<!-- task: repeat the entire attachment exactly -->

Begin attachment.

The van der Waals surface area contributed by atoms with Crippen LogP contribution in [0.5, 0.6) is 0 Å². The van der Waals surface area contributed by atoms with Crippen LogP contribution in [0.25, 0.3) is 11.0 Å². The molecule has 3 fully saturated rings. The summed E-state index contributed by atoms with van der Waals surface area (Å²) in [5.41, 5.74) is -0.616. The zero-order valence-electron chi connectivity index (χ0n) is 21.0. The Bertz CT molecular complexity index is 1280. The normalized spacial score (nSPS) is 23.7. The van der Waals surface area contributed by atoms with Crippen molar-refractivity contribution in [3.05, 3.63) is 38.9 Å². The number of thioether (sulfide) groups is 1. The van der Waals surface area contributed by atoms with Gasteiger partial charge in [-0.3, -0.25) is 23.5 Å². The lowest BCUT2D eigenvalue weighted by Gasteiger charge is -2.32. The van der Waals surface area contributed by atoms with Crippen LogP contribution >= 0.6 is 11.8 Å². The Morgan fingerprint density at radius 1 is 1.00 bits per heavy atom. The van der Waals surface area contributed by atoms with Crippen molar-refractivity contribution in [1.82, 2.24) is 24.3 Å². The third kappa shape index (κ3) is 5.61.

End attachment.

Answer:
The van der Waals surface area contributed by atoms with Crippen LogP contribution in [0.5, 0.6) is 0 Å². The van der Waals surface area contributed by atoms with Crippen LogP contribution in [0.25, 0.3) is 11.0 Å². The molecule has 3 fully saturated rings. The summed E-state index contributed by atoms with van der Waals surface area (Å²) in [5.41, 5.74) is -0.616. The zero-order valence-electron chi connectivity index (χ0n) is 21.0. The Bertz CT molecular complexity index is 1280. The normalized spacial score (nSPS) is 23.7. The van der Waals surface area contributed by atoms with Crippen molar-refractivity contribution in [3.05, 3.63) is 38.9 Å². The number of thioether (sulfide) groups is 1. The van der Waals surface area contributed by atoms with Gasteiger partial charge in [-0.3, -0.25) is 23.5 Å². The lowest BCUT2D eigenvalue weighted by Gasteiger charge is -2.32. The van der Waals surface area contributed by atoms with Crippen LogP contribution >= 0.6 is 11.8 Å². The Morgan fingerprint density at radius 1 is 1.00 bits per heavy atom. The van der Waals surface area contributed by atoms with Crippen molar-refractivity contribution in [1.82, 2.24) is 24.3 Å². The third kappa shape index (κ3) is 5.61.